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Abu Dhabi, UAEMonday 10 December 2018

Vanguard takes its $5 trillion low-cost revolution to China

While it may take time for its index-tracking funds to catch on in China, the company is willing to be patient

<p>Illustration by Alex Belman</p>
Illustration by Alex Belman

Vanguard Group amassed $5.2 trillion of client assets and revolutionised the US investment industry by offering low-cost funds to millions of Americans. Now it wants to do something similar in China, even if the strategy takes years to bear fruit.

More than four decades after Vanguard founder Jack Bogle opened the first S&P 500 Index fund, the firm is laying the groundwork for a China expansion made easier by the nation’s opening to foreign asset managers. Vanguard is on track to more than double the size of its Shanghai office this year and may seek approval to sell products to wealthy investors as a first step before seeking a foreign-owned mutual fund license when regulators allow it in 2021, said Charles Lin, the firm’s China head.

Vanguard hopes to have an “obvious cost advantage” compared with local competitors, Mr Lin said. It may take time for Vanguard’s index-tracking funds to catch on in China, but he predicted that the appeal of passive investing will grow as the country’s markets become more efficient - and thus tougher for active managers to outperform.

“We hope to be able to quickly build up the size, achieve economies of scale and operational efficiency to lower investment costs as quickly as possible,” said Mr Lin, who joined Vanguard in 2011 and is on the committee responsible for its non-US business.

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Foreign investment firms are increasingly pushing into China as financial reforms open access to an asset-management industry that’s forecast to grow more than five-fold to $17tn by 2030, dwarfing markets such as the UK. While Vanguard is in one sense playing catchup to rivals including BlackRock that have operated China joint ventures for years, the nation is now offering foreign money managers the chance to run their businesses without local partners.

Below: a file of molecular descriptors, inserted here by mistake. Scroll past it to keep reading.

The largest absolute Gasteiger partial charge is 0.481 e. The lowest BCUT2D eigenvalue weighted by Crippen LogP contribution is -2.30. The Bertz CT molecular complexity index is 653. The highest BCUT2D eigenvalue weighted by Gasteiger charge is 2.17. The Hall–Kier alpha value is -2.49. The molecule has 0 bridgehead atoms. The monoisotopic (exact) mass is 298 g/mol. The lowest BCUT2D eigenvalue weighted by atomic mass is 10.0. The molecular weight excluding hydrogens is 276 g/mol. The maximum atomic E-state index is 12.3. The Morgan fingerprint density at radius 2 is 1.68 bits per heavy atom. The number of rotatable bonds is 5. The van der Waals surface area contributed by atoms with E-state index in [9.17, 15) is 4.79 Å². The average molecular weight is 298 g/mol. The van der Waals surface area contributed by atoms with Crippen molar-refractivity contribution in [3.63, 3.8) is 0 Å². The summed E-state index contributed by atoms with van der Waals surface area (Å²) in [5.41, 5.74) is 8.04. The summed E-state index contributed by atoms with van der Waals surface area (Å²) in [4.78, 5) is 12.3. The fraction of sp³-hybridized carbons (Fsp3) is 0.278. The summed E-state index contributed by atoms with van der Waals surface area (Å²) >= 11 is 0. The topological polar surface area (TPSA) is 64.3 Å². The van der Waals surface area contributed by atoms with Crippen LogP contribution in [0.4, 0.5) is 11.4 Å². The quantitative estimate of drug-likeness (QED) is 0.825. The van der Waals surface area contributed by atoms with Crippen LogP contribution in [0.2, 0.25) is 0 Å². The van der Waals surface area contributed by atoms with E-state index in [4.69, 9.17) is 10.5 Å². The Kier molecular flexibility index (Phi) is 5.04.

For Vanguard, the ultimate prize is the so-called wholly foreign-owned mutual fund license, which will allow it to eventually manage money for mass-market investors. While the company may have to wait three years before regulators grant such a license, it could in the meantime apply for a private fund management license to cater to rich clients and learn about the local landscape, Mr Lin said.

The company is “actively studying” both two options, and it’s “completely possible” it will do both, Mr Lin said.

Vanguard’s unique ownership structure - the company is owned by its funds and in turn its unit holders - allows it to limit costs to about one-tenth of the industry average in the US. The Valley Forge, Pennsylvania-based firm sells all products online, and doesn’t pay distributor commissions. It’s also very lean, employing about 400 investment professionals worldwide. Fewer than 100 people oversee almost $4 trillion in passively-managed funds.

That structure may give Vanguard an advantage in China, where fees are higher than those charged by counterparts in the US.

“Maybe after 20 or 30 years, we can achieve the same investment and operational efficiency in China like in the US, and then our costs would get close to those in the US too,” Mr Lin said. “But that needs the support of a relatively large size.”

For now, active funds remain more popular in China’s stock market that remains dominated by retail investors. The 15 top outperformers among actively-managed mutual funds in China over the past three years beat benchmarks by an average 15 percentage points, more than double the level in the US, according to data compiled by Bloomberg. At the same time, the worst 15 performers in China trailed their benchmarks by an average of just 3.2 percentage points, with the biggest loss at 8.6 percentage points.

Among some of the other China plans Mr Lin outlined:

  • Vanguard will probably have both actively and passively-managed funds in China, he said.
  • The firm will set up its own direct-selling platform in China when it can sell mutual funds, and work with local distribution partners, Mr Lin said. While Vanguard typically does not pay commissions to distributors, many in the US sell the firm’s products anyway because clients want them.
  • Vanguard plans to more than double the headcount of its Shanghai wholly-foreign-owned business this year to over 20, mainly “infrastructure” functions like marketing, human resources, risk control and accounting.
  • The firm is still studying ways to put together an investment team.
  • While China’s regulators recently vowed to lift the limit that a foreign manager can own in a local mutual fund business to 51 per cent, Vanguard’s ownership structure prevents it from taking a stake capped at that level. The firm could potentially own 100 per cent of a local mutual fund business when regulators allow that in three years.